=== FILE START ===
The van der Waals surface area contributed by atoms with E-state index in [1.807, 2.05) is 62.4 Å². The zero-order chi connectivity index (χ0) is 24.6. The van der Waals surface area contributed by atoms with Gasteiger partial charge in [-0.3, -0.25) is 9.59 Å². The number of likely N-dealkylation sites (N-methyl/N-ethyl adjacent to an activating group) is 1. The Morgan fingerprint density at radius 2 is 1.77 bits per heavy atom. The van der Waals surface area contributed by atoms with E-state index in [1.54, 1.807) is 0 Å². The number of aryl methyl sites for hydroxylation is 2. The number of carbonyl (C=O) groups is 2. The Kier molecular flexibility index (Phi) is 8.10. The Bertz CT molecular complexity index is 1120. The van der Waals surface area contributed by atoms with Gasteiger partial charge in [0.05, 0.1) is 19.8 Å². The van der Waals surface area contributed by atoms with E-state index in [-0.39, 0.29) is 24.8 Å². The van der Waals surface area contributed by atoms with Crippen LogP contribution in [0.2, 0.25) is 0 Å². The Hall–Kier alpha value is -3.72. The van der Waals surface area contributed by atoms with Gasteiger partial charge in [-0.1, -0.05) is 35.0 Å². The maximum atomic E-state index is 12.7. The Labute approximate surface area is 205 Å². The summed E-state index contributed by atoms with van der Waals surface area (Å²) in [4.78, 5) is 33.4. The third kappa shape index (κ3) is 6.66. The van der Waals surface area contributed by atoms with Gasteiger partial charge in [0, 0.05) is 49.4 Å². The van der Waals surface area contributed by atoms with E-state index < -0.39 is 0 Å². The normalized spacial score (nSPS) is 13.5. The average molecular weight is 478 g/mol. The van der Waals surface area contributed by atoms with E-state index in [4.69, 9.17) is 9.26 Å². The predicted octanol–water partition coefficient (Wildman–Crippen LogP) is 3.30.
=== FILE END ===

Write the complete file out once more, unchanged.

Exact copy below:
The van der Waals surface area contributed by atoms with E-state index in [1.807, 2.05) is 62.4 Å². The zero-order chi connectivity index (χ0) is 24.6. The van der Waals surface area contributed by atoms with Gasteiger partial charge in [-0.3, -0.25) is 9.59 Å². The number of likely N-dealkylation sites (N-methyl/N-ethyl adjacent to an activating group) is 1. The Morgan fingerprint density at radius 2 is 1.77 bits per heavy atom. The van der Waals surface area contributed by atoms with E-state index in [1.54, 1.807) is 0 Å². The number of aryl methyl sites for hydroxylation is 2. The number of carbonyl (C=O) groups is 2. The Kier molecular flexibility index (Phi) is 8.10. The Bertz CT molecular complexity index is 1120. The van der Waals surface area contributed by atoms with Gasteiger partial charge in [0.05, 0.1) is 19.8 Å². The van der Waals surface area contributed by atoms with E-state index in [-0.39, 0.29) is 24.8 Å². The van der Waals surface area contributed by atoms with Crippen LogP contribution in [0.2, 0.25) is 0 Å². The Hall–Kier alpha value is -3.72. The van der Waals surface area contributed by atoms with Gasteiger partial charge in [-0.1, -0.05) is 35.0 Å². The maximum atomic E-state index is 12.7. The Labute approximate surface area is 205 Å². The summed E-state index contributed by atoms with van der Waals surface area (Å²) in [4.78, 5) is 33.4. The third kappa shape index (κ3) is 6.66. The van der Waals surface area contributed by atoms with Gasteiger partial charge in [0, 0.05) is 49.4 Å². The van der Waals surface area contributed by atoms with E-state index < -0.39 is 0 Å². The normalized spacial score (nSPS) is 13.5. The average molecular weight is 478 g/mol. The van der Waals surface area contributed by atoms with E-state index in [4.69, 9.17) is 9.26 Å². The predicted octanol–water partition coefficient (Wildman–Crippen LogP) is 3.30.